Please Stop Believing These Delayed Orgasm Inaccuracies
Sex should feel good for all involved. But taking longer than you'd like to orgasm and ejaculate can cause feelings of disappointment and frustration. You might start to worry there's something physically or emotionally wrong with you.
The irony is that when you're aware of the problem, you may start to overthink it, which can create a cycle where delayed orgasm becomes the norm because you're distracted. The more you worry, the more difficult it may be to enjoy sex.
Unfortunately, the internet is a depository for misinformation, so don't seek treatment for delayed ejaculation on social media or blogs. There are many different causes of delayed orgasm, and they are far less exotic than what you read online.
Ejaculatory disorders are the only cause of delayed orgasm
Many ejaculatory disorders have been identified. The most common conditions are premature ejaculation, retrograde ejaculation, delayed ejaculation and anejaculation, which is an inability to ejaculate semen.
Orgasm and ejaculation often occur simultaneously, but not always. Delayed orgasm may be a separate problem linked to an underlying health issue, such as diabetes or Parkinson's disease, or it may be a side effect of certain medications, according to Diana Londoño, M.D., a urologist in Los Angeles and the founder of Physician Coach Support.
Antidepressants, such as SSRIs (selective serotonin reuptake inhibitors), are often prescribed to treat depression, but they can interfere with sex drive. SSRIs are often given to patients with premature ejaculation to help delay it, but ironically, this may lead to delayed orgasm in some cases, Londoño explained. Clomipramine, a medication used for sleep disorders and obsessive-compulsive disorder (OCD), may also cause delayed orgasms in some men.
Any medication can have side effects. You should discuss this with your doctor, who may be able to prescribe an alternative medication with fewer side effects.
In addition to drug side effects, other contributors to delayed ejaculation include medical conditions, such as neurological injury or dysfunction, a hormonal imbalance like low testosterone, and prostate surgery, according to Anika Ackerman, M.D., a urologist with Garden State Urology in Whippany, New Jersey.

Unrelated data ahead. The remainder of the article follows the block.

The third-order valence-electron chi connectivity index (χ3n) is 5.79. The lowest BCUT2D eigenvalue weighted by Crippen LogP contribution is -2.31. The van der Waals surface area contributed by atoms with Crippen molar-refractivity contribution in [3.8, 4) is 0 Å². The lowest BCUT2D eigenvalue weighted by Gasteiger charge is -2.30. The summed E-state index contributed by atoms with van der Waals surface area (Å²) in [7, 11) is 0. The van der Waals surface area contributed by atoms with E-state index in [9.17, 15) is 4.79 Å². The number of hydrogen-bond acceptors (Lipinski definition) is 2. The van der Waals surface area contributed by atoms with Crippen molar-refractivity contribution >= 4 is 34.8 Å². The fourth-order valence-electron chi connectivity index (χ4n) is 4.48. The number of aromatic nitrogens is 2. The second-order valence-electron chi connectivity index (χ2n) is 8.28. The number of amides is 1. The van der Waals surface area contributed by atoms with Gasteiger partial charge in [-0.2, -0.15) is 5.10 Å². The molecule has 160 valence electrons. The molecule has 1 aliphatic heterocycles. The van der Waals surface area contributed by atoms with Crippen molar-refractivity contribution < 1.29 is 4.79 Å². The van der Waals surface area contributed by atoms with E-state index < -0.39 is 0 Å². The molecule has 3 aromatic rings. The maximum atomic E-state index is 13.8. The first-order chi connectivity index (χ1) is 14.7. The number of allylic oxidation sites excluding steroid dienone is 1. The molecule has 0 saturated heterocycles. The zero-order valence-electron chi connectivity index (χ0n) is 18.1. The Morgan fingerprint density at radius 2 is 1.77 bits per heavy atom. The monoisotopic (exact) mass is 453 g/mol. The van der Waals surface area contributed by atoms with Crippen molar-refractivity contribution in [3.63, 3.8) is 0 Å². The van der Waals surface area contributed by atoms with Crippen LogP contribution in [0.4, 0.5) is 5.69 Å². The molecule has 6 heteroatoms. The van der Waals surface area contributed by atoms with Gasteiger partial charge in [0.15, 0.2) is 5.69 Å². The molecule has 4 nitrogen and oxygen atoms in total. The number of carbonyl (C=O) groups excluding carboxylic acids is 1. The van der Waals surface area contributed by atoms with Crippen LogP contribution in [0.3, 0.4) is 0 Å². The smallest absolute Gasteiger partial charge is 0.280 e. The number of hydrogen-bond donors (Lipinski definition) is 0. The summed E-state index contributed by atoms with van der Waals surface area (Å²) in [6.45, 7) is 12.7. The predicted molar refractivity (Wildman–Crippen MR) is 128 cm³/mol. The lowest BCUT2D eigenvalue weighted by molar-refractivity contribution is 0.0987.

Stress, anxiety and drinking too much alcohol can also affect your sex drive and lead to delayed orgasm.
It's essential to get to the root cause so you can get the correct treatment; otherwise, it's unlikely the condition will improve.
Delayed orgasm is always a physical problem
Any changes in libido or sexual performance should be discussed with a doctor. Be aware, however, that delayed orgasm isn't always a sign of a health problem. In some cases, there's an emotional cause or trigger. Relationship problems or religious and cultural beliefs may lead to delayed orgasm, Ackerman said.
Research shows that men with delayed orgasm may experience anxiety and frustration, which can lead to issues such as loss of sex drive and performance anxiety. Ackerman explained that performance anxiety could, in turn, lead to difficulty orgasming.
Having a conversation with your sexual partner about sex and your feelings toward it could be beneficial for both parties. Emotional support and reassurance from your partner can ease the pressure you may be experiencing during sex. If there are ongoing issues or conflicts in the relationship, couples counseling may help.
Exploring new sexual positions or focusing on other types of sex can help with some psychological causes of delayed ejaculation and help you reach orgasm sooner. This is especially true if you feel like sexual intercourse has become routine.
The disorder indicates a lack of attraction
Contrary to what some people believe, delayed orgasm isn't usually linked to a lack of attraction to a sexual partner. Many men with delayed orgasm may be having emotional issues, such as chronic stress, performance anxiety and depression, that can make it more difficult to orgasm.
That doesn't mean sex and intimacy can't be pleasurable for both partners.
"There is too much emphasis on finishing, and sex can still be enjoyed without it," Ackerman said.
"I think, as with anything with life, it is not the circumstance but how we react to it that is important to be aware of," Londoño explained.
Routinely experiencing delayed orgasm is often an indication that something is wrong. It could be your health, medication side effects or stressors that need to be addressed first.
Sex doesn't feel good
Delayed orgasm isn't an indicator of a lack of attraction, nor does it indicate sex isn't enjoyable. To many men with delayed orgasm, sex still feels good; it may simply last longer than intended.
This could be a good time to explore other types of intimacy and sexuality, Londoño said. Besides penetrative sex and ejaculation, you could try using sex toys, hands, lips and tongue to have a pleasurable experience without the pressure of orgasm.
Trying new things in the bedroom can trigger new feelings of excitement and enjoyment, which serves as a reminder that sex doesn't always have to end in orgasm.